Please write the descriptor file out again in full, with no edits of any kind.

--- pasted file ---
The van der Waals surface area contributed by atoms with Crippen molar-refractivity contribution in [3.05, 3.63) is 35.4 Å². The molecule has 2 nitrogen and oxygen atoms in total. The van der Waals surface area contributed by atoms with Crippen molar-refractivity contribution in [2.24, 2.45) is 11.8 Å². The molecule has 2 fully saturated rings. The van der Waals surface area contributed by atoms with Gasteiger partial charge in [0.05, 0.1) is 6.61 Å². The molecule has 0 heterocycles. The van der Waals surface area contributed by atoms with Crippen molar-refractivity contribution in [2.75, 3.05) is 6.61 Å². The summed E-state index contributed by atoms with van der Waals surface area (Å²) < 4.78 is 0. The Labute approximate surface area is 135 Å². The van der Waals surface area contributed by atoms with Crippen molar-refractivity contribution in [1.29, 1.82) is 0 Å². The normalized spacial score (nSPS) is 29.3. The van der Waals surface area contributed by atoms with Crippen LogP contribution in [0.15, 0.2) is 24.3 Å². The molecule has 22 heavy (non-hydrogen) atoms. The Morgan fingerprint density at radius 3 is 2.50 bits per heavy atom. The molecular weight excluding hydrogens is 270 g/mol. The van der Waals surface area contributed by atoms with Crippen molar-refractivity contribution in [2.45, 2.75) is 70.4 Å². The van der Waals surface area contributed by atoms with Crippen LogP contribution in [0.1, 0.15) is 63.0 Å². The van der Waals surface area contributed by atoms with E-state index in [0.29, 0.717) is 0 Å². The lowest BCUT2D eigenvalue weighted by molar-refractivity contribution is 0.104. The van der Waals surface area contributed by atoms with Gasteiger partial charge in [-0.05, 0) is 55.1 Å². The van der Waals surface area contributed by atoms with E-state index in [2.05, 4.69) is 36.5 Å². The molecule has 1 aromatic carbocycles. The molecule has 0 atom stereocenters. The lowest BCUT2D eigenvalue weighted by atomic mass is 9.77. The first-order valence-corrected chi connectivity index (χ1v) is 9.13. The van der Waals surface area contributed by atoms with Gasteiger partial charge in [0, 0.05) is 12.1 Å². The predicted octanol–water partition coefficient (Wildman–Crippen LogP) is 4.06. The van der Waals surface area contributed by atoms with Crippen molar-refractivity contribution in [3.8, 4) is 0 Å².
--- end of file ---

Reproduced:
The van der Waals surface area contributed by atoms with Crippen molar-refractivity contribution in [3.05, 3.63) is 35.4 Å². The molecule has 2 nitrogen and oxygen atoms in total. The van der Waals surface area contributed by atoms with Crippen molar-refractivity contribution in [2.24, 2.45) is 11.8 Å². The molecule has 2 fully saturated rings. The van der Waals surface area contributed by atoms with Gasteiger partial charge in [0.05, 0.1) is 6.61 Å². The molecule has 0 heterocycles. The van der Waals surface area contributed by atoms with Crippen molar-refractivity contribution in [2.75, 3.05) is 6.61 Å². The summed E-state index contributed by atoms with van der Waals surface area (Å²) < 4.78 is 0. The Labute approximate surface area is 135 Å². The van der Waals surface area contributed by atoms with Crippen molar-refractivity contribution in [1.29, 1.82) is 0 Å². The normalized spacial score (nSPS) is 29.3. The van der Waals surface area contributed by atoms with Crippen LogP contribution in [0.15, 0.2) is 24.3 Å². The molecule has 22 heavy (non-hydrogen) atoms. The Morgan fingerprint density at radius 3 is 2.50 bits per heavy atom. The molecular weight excluding hydrogens is 270 g/mol. The van der Waals surface area contributed by atoms with Crippen molar-refractivity contribution in [2.45, 2.75) is 70.4 Å². The van der Waals surface area contributed by atoms with Crippen LogP contribution in [0.1, 0.15) is 63.0 Å². The van der Waals surface area contributed by atoms with E-state index in [0.29, 0.717) is 0 Å². The lowest BCUT2D eigenvalue weighted by molar-refractivity contribution is 0.104. The van der Waals surface area contributed by atoms with Gasteiger partial charge in [-0.05, 0) is 55.1 Å². The van der Waals surface area contributed by atoms with E-state index in [2.05, 4.69) is 36.5 Å². The molecule has 1 aromatic carbocycles. The molecule has 0 atom stereocenters. The lowest BCUT2D eigenvalue weighted by atomic mass is 9.77. The first-order valence-corrected chi connectivity index (χ1v) is 9.13. The van der Waals surface area contributed by atoms with Gasteiger partial charge in [0, 0.05) is 12.1 Å². The predicted octanol–water partition coefficient (Wildman–Crippen LogP) is 4.06. The van der Waals surface area contributed by atoms with Crippen molar-refractivity contribution in [3.8, 4) is 0 Å².